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What should be done if a filling is lost or comes loose?
If you are in pain, it could be due to a large cavity or a crack in a tooth. See your dentist as soon as possible and take any pain medication in the meantime. If there is no pain, keep the area clean until you can see your dentist.

In the case of a broken tooth that has a sharp edge, you can place dental wax or a pre-chewed sugarless gum on the sharp edge until you can see your dentist. This method can also be used if a bracket in braces breaks.

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If a crown falls off, can super glue be used to attach it?
NEVER use super glue or anything similar to put a crown back in! This applies to both temporary and permanent crowns. Simply save the crown and see your dentist as soon as you can.

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What causes teeth sensitivity?

  1. Root sensitivity (exposed root surface) usually occurs after gum recession or gum treatment
  2. Tooth abrasion (the loss of tooth enamel at the gum line)
  3. Old and poor fitting fillings
  4. Cavities
  5. Tartar control toothpaste can sometimes cause teeth to be sensitive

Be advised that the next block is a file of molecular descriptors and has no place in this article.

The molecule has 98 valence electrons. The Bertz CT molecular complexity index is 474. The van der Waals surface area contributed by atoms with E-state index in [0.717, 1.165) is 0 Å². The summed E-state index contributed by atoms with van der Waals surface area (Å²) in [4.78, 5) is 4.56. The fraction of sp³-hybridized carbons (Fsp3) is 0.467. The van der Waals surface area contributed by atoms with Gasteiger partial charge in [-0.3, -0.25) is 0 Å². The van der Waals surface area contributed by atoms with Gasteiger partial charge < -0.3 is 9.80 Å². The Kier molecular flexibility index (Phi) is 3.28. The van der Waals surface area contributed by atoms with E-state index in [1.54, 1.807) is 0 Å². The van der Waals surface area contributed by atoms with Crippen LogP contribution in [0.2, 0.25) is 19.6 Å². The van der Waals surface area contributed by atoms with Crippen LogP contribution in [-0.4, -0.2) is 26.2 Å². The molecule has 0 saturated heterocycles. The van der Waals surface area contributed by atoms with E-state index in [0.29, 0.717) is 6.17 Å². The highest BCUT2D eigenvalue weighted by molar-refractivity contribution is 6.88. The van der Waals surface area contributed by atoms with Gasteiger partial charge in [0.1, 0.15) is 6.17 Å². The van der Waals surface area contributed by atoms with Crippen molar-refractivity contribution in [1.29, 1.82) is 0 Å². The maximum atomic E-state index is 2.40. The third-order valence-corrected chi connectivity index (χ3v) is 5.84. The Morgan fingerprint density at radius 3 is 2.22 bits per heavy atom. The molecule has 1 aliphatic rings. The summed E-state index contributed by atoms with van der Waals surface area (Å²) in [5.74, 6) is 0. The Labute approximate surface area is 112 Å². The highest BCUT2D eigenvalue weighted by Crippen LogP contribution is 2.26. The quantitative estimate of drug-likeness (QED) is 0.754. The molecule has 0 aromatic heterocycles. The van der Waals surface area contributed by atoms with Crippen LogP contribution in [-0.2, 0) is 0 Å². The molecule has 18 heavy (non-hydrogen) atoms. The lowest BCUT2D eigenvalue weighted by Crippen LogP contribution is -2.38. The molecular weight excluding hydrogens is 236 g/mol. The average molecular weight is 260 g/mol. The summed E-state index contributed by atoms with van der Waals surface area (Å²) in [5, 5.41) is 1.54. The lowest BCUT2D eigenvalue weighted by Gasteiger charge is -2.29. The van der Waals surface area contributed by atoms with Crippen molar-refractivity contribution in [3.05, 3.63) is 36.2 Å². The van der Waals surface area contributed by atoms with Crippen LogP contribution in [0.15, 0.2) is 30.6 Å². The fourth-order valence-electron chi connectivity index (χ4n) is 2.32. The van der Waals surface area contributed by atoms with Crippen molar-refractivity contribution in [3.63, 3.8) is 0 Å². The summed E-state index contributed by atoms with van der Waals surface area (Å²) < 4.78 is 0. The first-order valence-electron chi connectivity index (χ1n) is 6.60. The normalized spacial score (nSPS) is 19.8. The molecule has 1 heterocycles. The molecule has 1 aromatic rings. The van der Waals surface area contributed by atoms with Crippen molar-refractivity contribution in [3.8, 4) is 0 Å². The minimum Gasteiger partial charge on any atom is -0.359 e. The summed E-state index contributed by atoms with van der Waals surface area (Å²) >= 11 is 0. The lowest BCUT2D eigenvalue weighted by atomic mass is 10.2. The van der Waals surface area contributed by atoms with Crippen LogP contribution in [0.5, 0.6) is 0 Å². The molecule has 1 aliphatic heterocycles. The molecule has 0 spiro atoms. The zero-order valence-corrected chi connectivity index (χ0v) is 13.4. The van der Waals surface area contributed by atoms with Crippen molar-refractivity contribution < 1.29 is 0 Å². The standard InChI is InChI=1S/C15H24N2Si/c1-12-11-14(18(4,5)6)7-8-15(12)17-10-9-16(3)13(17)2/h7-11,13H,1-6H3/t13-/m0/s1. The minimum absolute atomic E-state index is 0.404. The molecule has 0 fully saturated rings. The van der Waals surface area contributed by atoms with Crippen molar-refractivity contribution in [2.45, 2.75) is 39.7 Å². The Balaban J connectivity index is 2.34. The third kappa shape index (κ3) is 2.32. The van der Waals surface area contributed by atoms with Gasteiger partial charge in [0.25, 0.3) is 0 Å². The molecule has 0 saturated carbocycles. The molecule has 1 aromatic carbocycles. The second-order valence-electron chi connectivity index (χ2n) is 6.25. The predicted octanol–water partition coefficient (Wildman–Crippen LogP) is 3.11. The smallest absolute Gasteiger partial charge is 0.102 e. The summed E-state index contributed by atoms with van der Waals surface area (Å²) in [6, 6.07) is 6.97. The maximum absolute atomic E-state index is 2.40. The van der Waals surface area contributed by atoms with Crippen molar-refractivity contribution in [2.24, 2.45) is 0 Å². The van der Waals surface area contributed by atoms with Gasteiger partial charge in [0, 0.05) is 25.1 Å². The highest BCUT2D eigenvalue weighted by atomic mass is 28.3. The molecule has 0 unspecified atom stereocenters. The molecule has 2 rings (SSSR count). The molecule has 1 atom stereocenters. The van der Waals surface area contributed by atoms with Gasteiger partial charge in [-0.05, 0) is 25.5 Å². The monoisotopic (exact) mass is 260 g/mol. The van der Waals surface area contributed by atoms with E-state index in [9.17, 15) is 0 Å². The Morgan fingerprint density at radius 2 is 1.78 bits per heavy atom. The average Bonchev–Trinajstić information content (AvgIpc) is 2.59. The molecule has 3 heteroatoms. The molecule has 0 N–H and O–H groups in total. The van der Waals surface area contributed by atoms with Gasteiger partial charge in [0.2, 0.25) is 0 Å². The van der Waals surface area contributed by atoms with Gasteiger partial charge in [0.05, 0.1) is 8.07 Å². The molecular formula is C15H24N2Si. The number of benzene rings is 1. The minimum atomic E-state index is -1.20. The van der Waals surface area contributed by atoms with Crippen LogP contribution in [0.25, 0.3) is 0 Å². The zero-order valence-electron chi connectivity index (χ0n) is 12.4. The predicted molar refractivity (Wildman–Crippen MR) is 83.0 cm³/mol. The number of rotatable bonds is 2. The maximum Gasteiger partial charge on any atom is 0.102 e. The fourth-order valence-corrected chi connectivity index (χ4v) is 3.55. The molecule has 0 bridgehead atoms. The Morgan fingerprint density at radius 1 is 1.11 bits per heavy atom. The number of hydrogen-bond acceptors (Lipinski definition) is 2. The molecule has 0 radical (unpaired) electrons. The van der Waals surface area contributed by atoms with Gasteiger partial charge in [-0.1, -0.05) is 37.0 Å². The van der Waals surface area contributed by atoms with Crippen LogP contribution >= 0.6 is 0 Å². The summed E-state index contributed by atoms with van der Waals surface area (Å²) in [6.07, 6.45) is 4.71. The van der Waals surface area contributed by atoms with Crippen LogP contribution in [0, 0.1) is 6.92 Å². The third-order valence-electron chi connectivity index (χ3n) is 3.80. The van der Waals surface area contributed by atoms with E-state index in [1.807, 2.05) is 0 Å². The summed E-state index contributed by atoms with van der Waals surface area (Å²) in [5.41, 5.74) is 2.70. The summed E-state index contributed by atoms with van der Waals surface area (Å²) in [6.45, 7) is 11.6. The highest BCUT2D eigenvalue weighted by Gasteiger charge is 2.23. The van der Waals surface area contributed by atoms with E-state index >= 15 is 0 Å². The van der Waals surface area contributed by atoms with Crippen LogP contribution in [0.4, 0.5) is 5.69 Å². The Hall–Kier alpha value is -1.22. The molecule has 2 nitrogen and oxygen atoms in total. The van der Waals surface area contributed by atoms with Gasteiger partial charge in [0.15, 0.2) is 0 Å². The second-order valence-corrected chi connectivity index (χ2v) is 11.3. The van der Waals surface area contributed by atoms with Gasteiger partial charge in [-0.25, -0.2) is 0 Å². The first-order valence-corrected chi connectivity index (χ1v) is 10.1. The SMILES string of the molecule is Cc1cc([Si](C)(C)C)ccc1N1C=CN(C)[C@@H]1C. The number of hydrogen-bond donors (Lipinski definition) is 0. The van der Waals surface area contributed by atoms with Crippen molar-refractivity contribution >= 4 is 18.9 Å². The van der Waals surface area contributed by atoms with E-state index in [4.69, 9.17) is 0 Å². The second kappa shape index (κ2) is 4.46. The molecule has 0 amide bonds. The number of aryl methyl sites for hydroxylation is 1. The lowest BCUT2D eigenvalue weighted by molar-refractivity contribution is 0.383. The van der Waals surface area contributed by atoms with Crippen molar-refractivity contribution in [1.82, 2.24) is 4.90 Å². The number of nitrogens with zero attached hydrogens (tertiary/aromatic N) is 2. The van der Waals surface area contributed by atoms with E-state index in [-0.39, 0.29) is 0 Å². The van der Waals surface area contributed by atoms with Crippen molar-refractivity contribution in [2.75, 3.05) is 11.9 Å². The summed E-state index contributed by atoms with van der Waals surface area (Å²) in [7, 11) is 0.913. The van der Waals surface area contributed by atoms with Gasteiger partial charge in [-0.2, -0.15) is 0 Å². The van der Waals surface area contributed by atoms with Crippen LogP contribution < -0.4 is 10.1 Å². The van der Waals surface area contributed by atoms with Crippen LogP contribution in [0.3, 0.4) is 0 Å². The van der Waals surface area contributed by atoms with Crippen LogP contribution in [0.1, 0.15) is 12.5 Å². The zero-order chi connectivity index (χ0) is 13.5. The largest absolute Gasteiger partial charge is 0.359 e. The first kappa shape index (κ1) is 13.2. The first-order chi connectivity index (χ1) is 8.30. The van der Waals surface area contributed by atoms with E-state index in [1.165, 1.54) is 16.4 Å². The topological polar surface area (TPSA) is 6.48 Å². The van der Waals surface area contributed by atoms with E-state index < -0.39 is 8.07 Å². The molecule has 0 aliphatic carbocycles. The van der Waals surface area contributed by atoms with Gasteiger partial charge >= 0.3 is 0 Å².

To reduce teeth sensitivity, several steps can be taken including proper brushing techniques with a soft toothbrush, the use of a desensitizing toothpaste and fluoride treatments. One should also decrease the intake of acid-containing foods and liquids. Most importantly, if the problem persists, you should check with your dentist to find the cause and to get proper treatment.

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Is it safe to have dental X-rays taken and are they really necessary?
Numerous precautions and advances in X-ray equipment protect patients from receiving unnecessary radiation. In fact, the amount of radiation received from a dental X-ray is extremely small.

Dental X-rays are an aid in detecting dental problems that are not visible during a clinical exam and help determine the extent of a problem. They pose a smaller risk than many undetected and untreated dental problems. Finding and treating dental problems at an early stage can save teeth, time, money and unnecessary discomfort. In addition, if there is a serious hidden tumor, early diagnostic X-rays can be life-saving.

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Is pre-medication necessary before some dental procedures?
ABSOLUTELY! First and foremost, your dentist must be made aware of any existing or potential health-related conditions you might have.

You are at risk if you've had any of the following: